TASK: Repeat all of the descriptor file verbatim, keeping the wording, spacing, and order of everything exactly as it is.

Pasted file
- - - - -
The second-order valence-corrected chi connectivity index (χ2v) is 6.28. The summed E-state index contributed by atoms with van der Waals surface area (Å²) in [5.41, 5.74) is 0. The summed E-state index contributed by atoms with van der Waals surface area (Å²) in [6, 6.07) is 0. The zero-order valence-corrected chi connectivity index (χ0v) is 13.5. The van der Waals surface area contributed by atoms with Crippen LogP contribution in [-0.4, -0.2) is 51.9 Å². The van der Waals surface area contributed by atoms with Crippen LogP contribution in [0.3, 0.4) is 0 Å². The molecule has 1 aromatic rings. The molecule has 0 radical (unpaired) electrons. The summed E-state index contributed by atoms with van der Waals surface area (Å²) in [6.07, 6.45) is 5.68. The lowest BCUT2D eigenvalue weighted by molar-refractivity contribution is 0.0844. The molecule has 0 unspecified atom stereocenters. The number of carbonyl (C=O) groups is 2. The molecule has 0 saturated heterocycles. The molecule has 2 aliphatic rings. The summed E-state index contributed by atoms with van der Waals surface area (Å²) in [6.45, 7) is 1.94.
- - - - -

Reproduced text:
The second-order valence-corrected chi connectivity index (χ2v) is 6.28. The summed E-state index contributed by atoms with van der Waals surface area (Å²) in [5.41, 5.74) is 0. The summed E-state index contributed by atoms with van der Waals surface area (Å²) in [6, 6.07) is 0. The zero-order valence-corrected chi connectivity index (χ0v) is 13.5. The van der Waals surface area contributed by atoms with Crippen LogP contribution in [-0.4, -0.2) is 51.9 Å². The van der Waals surface area contributed by atoms with Crippen LogP contribution in [0.3, 0.4) is 0 Å². The molecule has 1 aromatic rings. The molecule has 0 radical (unpaired) electrons. The summed E-state index contributed by atoms with van der Waals surface area (Å²) in [6.07, 6.45) is 5.68. The lowest BCUT2D eigenvalue weighted by molar-refractivity contribution is 0.0844. The molecule has 0 unspecified atom stereocenters. The number of carbonyl (C=O) groups is 2. The molecule has 0 saturated heterocycles. The molecule has 2 aliphatic rings. The summed E-state index contributed by atoms with van der Waals surface area (Å²) in [6.45, 7) is 1.94.